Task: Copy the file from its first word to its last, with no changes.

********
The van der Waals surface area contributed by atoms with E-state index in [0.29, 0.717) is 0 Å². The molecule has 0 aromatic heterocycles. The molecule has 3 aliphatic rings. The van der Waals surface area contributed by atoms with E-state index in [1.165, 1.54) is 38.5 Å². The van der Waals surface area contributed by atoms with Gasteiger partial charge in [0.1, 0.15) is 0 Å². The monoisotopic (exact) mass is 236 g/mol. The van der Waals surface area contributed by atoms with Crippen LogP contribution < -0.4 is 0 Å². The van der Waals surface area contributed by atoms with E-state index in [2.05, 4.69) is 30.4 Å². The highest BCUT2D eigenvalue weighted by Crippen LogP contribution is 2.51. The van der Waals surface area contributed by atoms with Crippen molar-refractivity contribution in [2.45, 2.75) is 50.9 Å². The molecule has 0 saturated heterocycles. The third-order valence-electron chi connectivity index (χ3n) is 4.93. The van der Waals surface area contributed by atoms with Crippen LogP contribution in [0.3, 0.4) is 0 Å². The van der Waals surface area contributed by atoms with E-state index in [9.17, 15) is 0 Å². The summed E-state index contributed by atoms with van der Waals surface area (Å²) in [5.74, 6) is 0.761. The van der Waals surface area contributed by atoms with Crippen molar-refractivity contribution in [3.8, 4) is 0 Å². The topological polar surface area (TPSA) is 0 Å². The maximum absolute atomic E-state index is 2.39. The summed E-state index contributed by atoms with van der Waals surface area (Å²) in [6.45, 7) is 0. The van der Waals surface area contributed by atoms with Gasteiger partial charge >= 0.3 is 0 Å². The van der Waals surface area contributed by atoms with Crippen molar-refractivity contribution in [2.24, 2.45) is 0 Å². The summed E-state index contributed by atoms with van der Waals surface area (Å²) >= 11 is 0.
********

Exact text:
The van der Waals surface area contributed by atoms with E-state index in [0.29, 0.717) is 0 Å². The molecule has 0 aromatic heterocycles. The molecule has 3 aliphatic rings. The van der Waals surface area contributed by atoms with E-state index in [1.165, 1.54) is 38.5 Å². The van der Waals surface area contributed by atoms with Gasteiger partial charge in [0.1, 0.15) is 0 Å². The monoisotopic (exact) mass is 236 g/mol. The van der Waals surface area contributed by atoms with Crippen LogP contribution < -0.4 is 0 Å². The van der Waals surface area contributed by atoms with E-state index in [2.05, 4.69) is 30.4 Å². The highest BCUT2D eigenvalue weighted by Crippen LogP contribution is 2.51. The van der Waals surface area contributed by atoms with Crippen molar-refractivity contribution in [2.45, 2.75) is 50.9 Å². The molecule has 0 saturated heterocycles. The third-order valence-electron chi connectivity index (χ3n) is 4.93. The van der Waals surface area contributed by atoms with Crippen LogP contribution in [0.3, 0.4) is 0 Å². The van der Waals surface area contributed by atoms with E-state index in [9.17, 15) is 0 Å². The summed E-state index contributed by atoms with van der Waals surface area (Å²) in [5.74, 6) is 0.761. The van der Waals surface area contributed by atoms with Crippen molar-refractivity contribution in [3.8, 4) is 0 Å². The topological polar surface area (TPSA) is 0 Å². The maximum absolute atomic E-state index is 2.39. The summed E-state index contributed by atoms with van der Waals surface area (Å²) in [6.45, 7) is 0. The van der Waals surface area contributed by atoms with Gasteiger partial charge >= 0.3 is 0 Å². The van der Waals surface area contributed by atoms with Crippen molar-refractivity contribution in [2.24, 2.45) is 0 Å². The summed E-state index contributed by atoms with van der Waals surface area (Å²) >= 11 is 0.